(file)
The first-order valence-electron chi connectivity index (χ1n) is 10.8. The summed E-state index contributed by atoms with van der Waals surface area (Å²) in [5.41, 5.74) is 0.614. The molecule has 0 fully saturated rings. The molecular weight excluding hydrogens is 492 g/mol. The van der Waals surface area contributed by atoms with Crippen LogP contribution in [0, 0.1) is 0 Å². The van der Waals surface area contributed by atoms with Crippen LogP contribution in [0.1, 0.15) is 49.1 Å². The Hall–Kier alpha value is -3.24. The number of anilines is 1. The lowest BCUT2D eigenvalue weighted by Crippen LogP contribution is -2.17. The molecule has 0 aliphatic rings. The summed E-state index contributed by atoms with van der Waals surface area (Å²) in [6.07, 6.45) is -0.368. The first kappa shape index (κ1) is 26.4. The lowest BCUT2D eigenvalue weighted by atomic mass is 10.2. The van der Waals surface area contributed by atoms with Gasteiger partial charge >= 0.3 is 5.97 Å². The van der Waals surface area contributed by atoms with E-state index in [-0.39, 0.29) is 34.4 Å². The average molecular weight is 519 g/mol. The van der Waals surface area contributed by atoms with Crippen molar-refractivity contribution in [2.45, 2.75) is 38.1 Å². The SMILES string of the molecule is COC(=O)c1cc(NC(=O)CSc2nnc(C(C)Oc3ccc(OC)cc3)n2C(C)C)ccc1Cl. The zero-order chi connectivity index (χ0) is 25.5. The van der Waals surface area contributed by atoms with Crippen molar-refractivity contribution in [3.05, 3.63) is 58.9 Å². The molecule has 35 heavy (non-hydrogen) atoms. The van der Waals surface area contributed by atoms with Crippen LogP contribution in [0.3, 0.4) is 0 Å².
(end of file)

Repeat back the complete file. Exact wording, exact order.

The first-order valence-electron chi connectivity index (χ1n) is 10.8. The summed E-state index contributed by atoms with van der Waals surface area (Å²) in [5.41, 5.74) is 0.614. The molecule has 0 fully saturated rings. The molecular weight excluding hydrogens is 492 g/mol. The van der Waals surface area contributed by atoms with Crippen LogP contribution in [0, 0.1) is 0 Å². The van der Waals surface area contributed by atoms with Crippen LogP contribution in [0.1, 0.15) is 49.1 Å². The Hall–Kier alpha value is -3.24. The number of anilines is 1. The lowest BCUT2D eigenvalue weighted by Crippen LogP contribution is -2.17. The molecule has 0 aliphatic rings. The summed E-state index contributed by atoms with van der Waals surface area (Å²) in [6.07, 6.45) is -0.368. The first kappa shape index (κ1) is 26.4. The lowest BCUT2D eigenvalue weighted by atomic mass is 10.2. The van der Waals surface area contributed by atoms with Gasteiger partial charge >= 0.3 is 5.97 Å². The van der Waals surface area contributed by atoms with E-state index in [-0.39, 0.29) is 34.4 Å². The average molecular weight is 519 g/mol. The van der Waals surface area contributed by atoms with Crippen molar-refractivity contribution in [2.45, 2.75) is 38.1 Å². The SMILES string of the molecule is COC(=O)c1cc(NC(=O)CSc2nnc(C(C)Oc3ccc(OC)cc3)n2C(C)C)ccc1Cl. The zero-order chi connectivity index (χ0) is 25.5. The van der Waals surface area contributed by atoms with Crippen molar-refractivity contribution in [3.05, 3.63) is 58.9 Å². The molecule has 35 heavy (non-hydrogen) atoms. The van der Waals surface area contributed by atoms with Crippen LogP contribution in [0.3, 0.4) is 0 Å².